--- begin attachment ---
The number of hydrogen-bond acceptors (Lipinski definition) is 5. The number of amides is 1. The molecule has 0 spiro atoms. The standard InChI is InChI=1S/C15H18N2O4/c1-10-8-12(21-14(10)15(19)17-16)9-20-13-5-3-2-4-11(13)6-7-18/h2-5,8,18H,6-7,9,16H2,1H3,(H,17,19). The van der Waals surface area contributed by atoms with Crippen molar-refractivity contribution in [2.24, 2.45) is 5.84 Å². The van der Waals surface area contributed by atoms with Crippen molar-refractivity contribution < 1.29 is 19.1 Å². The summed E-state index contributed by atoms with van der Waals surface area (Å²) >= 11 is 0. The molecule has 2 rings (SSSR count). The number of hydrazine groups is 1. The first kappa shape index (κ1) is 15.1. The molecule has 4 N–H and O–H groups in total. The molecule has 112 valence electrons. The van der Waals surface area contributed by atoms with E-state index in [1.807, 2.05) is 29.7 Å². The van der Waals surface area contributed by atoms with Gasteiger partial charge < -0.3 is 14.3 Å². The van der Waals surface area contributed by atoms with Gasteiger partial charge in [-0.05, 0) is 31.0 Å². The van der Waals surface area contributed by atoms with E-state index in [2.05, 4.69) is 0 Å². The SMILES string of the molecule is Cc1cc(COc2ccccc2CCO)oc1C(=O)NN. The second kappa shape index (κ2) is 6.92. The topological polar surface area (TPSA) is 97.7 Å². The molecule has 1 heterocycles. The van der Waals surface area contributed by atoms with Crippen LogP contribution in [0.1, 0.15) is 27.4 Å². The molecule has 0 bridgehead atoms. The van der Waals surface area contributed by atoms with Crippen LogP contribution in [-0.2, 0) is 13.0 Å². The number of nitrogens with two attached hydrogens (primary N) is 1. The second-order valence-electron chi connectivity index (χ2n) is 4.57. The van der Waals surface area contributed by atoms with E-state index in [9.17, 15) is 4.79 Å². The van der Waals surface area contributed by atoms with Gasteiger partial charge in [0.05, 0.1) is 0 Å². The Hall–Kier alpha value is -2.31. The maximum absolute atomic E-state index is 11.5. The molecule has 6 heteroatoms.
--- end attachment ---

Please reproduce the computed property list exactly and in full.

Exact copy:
The number of hydrogen-bond acceptors (Lipinski definition) is 5. The number of amides is 1. The molecule has 0 spiro atoms. The standard InChI is InChI=1S/C15H18N2O4/c1-10-8-12(21-14(10)15(19)17-16)9-20-13-5-3-2-4-11(13)6-7-18/h2-5,8,18H,6-7,9,16H2,1H3,(H,17,19). The van der Waals surface area contributed by atoms with Crippen molar-refractivity contribution in [2.24, 2.45) is 5.84 Å². The van der Waals surface area contributed by atoms with Crippen molar-refractivity contribution < 1.29 is 19.1 Å². The summed E-state index contributed by atoms with van der Waals surface area (Å²) >= 11 is 0. The molecule has 2 rings (SSSR count). The number of hydrazine groups is 1. The first kappa shape index (κ1) is 15.1. The molecule has 4 N–H and O–H groups in total. The molecule has 112 valence electrons. The van der Waals surface area contributed by atoms with E-state index in [1.807, 2.05) is 29.7 Å². The van der Waals surface area contributed by atoms with Gasteiger partial charge < -0.3 is 14.3 Å². The van der Waals surface area contributed by atoms with Gasteiger partial charge in [-0.05, 0) is 31.0 Å². The van der Waals surface area contributed by atoms with E-state index in [2.05, 4.69) is 0 Å². The SMILES string of the molecule is Cc1cc(COc2ccccc2CCO)oc1C(=O)NN. The second kappa shape index (κ2) is 6.92. The topological polar surface area (TPSA) is 97.7 Å². The molecule has 1 heterocycles. The van der Waals surface area contributed by atoms with Crippen LogP contribution in [0.1, 0.15) is 27.4 Å². The molecule has 0 bridgehead atoms. The van der Waals surface area contributed by atoms with Crippen LogP contribution in [-0.2, 0) is 13.0 Å². The number of nitrogens with two attached hydrogens (primary N) is 1. The second-order valence-electron chi connectivity index (χ2n) is 4.57. The van der Waals surface area contributed by atoms with E-state index in [9.17, 15) is 4.79 Å². The van der Waals surface area contributed by atoms with Gasteiger partial charge in [0.05, 0.1) is 0 Å². The Hall–Kier alpha value is -2.31. The maximum absolute atomic E-state index is 11.5. The molecule has 6 heteroatoms.